A new antimicrobial suture material could provide a promising alternative for mesh implants and internal stitches. Science Daily reports that researchers at RMIT University (Royal Melbourne Institute of Technology) in Australia have developed an antimicrobial suture material that glows in medical imaging.
As surgical site infections are among the most common, the new material could provide a promising alternative for mesh implants and internal stitches. Lab tests on the surgical filament, published in OpenNano, showed it was easily visible in CT scans when threaded through samples of chicken meat, even after three weeks. It also showed strong antimicrobial properties, killing 99 percent of highly drug-resistant bacteria after six hours at body temperature.
Study lead author Dr Shadi Houshyar said the team was not aware of any commercially available suture products that combined these properties. “Our smart surgical sutures can play an important role in preventing infection and monitoring patient recovery,” said Houshyar.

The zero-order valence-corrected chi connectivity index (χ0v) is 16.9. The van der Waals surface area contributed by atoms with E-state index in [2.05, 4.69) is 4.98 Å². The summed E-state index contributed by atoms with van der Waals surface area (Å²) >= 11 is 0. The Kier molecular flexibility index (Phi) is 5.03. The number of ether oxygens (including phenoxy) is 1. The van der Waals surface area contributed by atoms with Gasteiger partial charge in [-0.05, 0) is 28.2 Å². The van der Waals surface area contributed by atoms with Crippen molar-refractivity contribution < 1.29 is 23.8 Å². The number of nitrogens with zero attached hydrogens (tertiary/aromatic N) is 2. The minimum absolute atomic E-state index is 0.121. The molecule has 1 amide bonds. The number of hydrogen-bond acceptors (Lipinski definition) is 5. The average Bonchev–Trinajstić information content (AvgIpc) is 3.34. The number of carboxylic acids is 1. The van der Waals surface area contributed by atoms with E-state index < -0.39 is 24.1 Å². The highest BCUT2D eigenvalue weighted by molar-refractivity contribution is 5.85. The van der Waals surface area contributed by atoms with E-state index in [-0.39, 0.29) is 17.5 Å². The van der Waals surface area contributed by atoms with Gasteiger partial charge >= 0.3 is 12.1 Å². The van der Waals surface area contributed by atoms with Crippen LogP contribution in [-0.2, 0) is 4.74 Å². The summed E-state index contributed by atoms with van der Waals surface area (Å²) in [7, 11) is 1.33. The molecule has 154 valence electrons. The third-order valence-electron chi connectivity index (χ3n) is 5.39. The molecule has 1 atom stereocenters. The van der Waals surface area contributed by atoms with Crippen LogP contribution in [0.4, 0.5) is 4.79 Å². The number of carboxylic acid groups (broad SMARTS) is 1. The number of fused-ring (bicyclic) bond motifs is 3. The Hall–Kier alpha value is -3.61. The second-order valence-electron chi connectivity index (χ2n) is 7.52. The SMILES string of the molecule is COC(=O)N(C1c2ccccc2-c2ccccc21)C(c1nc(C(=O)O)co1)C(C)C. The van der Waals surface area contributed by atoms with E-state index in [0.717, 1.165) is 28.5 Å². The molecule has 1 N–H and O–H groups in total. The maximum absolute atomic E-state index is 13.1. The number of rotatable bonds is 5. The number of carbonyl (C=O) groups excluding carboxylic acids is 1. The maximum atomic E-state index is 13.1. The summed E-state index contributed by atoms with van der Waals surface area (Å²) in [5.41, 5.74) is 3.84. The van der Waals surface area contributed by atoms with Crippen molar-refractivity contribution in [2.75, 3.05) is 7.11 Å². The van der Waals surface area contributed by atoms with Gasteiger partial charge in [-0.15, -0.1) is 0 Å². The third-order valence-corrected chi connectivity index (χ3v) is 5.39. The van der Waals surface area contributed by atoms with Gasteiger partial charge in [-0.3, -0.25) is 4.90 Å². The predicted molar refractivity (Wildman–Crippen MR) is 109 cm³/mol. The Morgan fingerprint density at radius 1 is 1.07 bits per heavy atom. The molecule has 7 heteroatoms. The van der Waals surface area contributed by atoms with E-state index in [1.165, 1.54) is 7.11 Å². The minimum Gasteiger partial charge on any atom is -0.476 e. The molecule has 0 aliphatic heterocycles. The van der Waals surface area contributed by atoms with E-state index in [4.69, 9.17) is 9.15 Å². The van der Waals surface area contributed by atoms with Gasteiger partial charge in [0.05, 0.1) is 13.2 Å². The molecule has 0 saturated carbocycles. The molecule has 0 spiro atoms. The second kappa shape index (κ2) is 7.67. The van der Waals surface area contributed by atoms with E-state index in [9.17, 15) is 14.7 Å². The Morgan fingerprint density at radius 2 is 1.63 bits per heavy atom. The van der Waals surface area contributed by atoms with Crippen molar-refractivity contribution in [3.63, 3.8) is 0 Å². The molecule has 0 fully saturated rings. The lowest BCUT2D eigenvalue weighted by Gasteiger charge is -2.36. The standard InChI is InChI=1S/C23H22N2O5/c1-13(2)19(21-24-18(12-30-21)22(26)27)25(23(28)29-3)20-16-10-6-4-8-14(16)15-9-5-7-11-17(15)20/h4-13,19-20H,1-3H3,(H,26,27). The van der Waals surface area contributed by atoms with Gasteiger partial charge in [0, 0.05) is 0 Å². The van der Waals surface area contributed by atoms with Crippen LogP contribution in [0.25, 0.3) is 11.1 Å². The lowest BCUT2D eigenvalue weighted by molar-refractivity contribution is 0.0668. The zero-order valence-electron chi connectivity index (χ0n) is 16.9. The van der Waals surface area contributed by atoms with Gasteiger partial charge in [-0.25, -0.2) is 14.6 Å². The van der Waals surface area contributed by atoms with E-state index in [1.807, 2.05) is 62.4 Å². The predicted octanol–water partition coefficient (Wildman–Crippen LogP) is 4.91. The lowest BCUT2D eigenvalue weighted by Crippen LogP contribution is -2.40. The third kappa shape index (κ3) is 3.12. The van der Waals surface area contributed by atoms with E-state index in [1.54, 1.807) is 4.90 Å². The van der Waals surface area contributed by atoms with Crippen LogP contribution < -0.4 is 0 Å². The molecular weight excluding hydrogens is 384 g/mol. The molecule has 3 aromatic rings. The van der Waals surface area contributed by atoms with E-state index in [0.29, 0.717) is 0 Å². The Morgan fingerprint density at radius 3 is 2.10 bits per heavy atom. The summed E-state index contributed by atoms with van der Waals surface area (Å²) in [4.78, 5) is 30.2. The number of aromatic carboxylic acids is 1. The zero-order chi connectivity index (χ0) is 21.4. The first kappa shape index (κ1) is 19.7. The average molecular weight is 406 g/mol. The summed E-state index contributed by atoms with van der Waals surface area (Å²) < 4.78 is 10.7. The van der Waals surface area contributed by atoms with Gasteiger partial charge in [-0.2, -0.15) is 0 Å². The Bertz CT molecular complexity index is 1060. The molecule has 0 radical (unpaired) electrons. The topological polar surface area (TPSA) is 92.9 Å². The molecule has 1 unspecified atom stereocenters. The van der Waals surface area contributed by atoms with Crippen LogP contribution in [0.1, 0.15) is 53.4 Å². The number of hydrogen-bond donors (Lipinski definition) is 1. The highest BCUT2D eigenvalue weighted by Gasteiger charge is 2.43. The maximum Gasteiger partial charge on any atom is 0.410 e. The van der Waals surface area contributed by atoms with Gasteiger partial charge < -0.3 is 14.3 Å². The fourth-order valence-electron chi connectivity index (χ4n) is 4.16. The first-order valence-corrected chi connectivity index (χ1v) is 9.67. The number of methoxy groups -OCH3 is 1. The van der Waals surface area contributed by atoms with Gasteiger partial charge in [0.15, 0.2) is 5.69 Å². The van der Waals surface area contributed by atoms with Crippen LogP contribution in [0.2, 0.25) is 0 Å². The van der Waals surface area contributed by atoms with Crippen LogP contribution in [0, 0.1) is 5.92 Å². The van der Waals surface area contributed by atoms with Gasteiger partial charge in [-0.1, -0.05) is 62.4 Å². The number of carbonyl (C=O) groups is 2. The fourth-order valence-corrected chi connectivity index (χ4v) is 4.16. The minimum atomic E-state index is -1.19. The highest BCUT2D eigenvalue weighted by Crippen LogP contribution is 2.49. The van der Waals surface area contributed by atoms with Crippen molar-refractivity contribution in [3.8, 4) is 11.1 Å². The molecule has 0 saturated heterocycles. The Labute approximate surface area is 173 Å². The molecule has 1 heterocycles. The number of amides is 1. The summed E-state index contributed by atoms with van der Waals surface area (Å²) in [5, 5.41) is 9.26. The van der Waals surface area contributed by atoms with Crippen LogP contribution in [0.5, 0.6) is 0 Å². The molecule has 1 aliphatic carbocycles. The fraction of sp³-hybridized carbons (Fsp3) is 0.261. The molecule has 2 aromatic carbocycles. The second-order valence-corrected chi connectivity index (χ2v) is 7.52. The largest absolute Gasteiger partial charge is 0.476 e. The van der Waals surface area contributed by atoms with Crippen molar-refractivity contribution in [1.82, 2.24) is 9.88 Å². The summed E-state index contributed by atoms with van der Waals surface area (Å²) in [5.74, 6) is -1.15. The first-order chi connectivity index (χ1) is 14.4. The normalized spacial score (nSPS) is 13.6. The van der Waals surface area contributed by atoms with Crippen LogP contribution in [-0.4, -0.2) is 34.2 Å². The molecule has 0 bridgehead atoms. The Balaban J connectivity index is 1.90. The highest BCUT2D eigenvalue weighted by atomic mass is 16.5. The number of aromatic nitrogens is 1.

The suture’s properties come from the combination of iodine and tiny nanoparticles, called carbon dots, throughout the material. Carbon dots are inherently fluorescent, due to their particular wavelength, but they can also be tuned to various levels of luminosity that easily stand out from surrounding tissue in medical imaging. Attaching iodine to these carbon dots provides them with their strong antimicrobial properties and greater X-ray visibility.
Houshyar said carbon nano dots were safe, cheap and easy to produce in the lab from natural ingredients. “They can be tailored to create biodegradable stitches or a permanent suture, or even to be adhesive on one side only, where required,” she said. “This project opens up a lot of practical solutions for surgeons, which has been our aim from the start and the reason we have involved clinicians in the study.”